If You Want Become An Expert At Something, Teach It To Someone Else

If You Want Become an Expert At Something, Teach it to Someone Else

It seems natural to assume that teaching a skill learning means learning all about it first. Often, however, the best teachers are the ones who don't stop learning themselves.

Photo by Rex Pe

As Special Forces Lieutenant Colonel Mike Kenny explains, the ability to teach isn't just useful to teachers. Being able to understand an idea well enough to convey it to others will help you internalise it yourself. Not only that, but it will make you more effective at being both a leader and a team player:

We'll tell guys up front, "Hey, your primary job is as a teacher, as an instructor." Our bread and butter mission is unconventional warfare. The Surgical Strike portion of our portfolio is important no doubt, but the Special Warfare part of that portfolio is what people need to understand. It implies that we're going to be working through proxies. That means I have to be able to teach. I need to be able to convey information. I need to be able to influence diplomatically, because these are partners. They're not subordinates where I say, "You do this." You've got to win them over. You've got to be able to convince them, so if you can't instruct, if you can't work through a proxy, through another party, and you've got to do everything unilaterally yourself, as an SF guy I don't want to say you're worthless, but you're not that valuable.

You don't necessarily need to get a job at a university, and depending on how eclectic the skill is, you might find trouble finding willing pupils. However, the internet is always a good place to start trying to teach, and if nothing else you can always practice to yourself. The important thing is that you approach learning a skill with the mentality of teaching it to others.

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Comments

    Not sure getting a job at a university makes you a better teacher (or even a teacher)...I've seen my share of university professors who are good at presenting information without regard over whether anybody understands them at all....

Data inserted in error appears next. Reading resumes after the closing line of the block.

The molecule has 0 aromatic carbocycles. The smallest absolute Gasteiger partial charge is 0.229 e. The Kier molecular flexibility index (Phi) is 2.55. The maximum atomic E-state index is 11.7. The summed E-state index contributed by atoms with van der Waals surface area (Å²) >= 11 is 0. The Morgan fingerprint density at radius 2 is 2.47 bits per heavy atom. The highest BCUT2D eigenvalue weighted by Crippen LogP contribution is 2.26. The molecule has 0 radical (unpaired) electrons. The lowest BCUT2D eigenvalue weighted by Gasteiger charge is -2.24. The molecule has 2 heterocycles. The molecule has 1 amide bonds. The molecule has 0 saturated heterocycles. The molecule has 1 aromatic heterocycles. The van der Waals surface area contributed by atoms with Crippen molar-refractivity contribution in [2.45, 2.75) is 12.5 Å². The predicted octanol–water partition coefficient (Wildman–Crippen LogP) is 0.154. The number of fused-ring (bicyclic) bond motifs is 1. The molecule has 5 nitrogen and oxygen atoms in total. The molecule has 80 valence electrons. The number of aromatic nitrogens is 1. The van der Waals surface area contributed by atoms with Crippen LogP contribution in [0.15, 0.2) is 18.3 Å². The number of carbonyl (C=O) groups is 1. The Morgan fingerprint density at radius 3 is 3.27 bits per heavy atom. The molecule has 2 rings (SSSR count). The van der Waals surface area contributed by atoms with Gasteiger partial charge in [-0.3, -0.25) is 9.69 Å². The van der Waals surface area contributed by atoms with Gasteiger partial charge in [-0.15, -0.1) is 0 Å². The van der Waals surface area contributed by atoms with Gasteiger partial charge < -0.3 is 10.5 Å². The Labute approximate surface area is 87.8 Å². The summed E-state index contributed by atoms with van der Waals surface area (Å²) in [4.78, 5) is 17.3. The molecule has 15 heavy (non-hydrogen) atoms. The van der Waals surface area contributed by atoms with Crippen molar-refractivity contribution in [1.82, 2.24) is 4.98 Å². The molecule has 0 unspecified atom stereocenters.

It depends on the person. I taught a bit of game programming to kids when I was younger as a hobby and it really helped me refine and solidify what I already knew. I don't really think using words so slowing down and learning something well enough to communicate concepts easily and effectively really helped me improve the core knowledge that everything else stemmed from.
      If you're just relaying what you're reading in a text book to a group of people it's probably not going to help, but if you're sitting down and doing real one on one work with someone you end up thinking about things with a lot more depth than it takes to actually perform the task. You pick up on unimportant mistakes. You have to answer 'why do we do it like that' with the actual reason rather than just accepting that it's how it's done.

    I get my 11 year old son to test me on the work he needs to learn. It works very well as he takes ownership of the information and needs to genuinely understand it.

    If you want to become an expert...

    Last edited 02/04/15 8:06 am

    There is something to it. I teach karate. I've found that with many of my students, if I get them to teach certain things to those lower down the ranks, they tend to improve their own performance.

    When you have to teach, particularly when it comes to skills rather than knowledge, you have to re-evaluate what you know and analyse HOW you know it in order to find a way of transmitting it to those who don't yet know, and try to get the best performance out of them, even if you cannot yourself do it well for some reason. In doing so, you may also become better at it, because you've had to analyse it and work through it.

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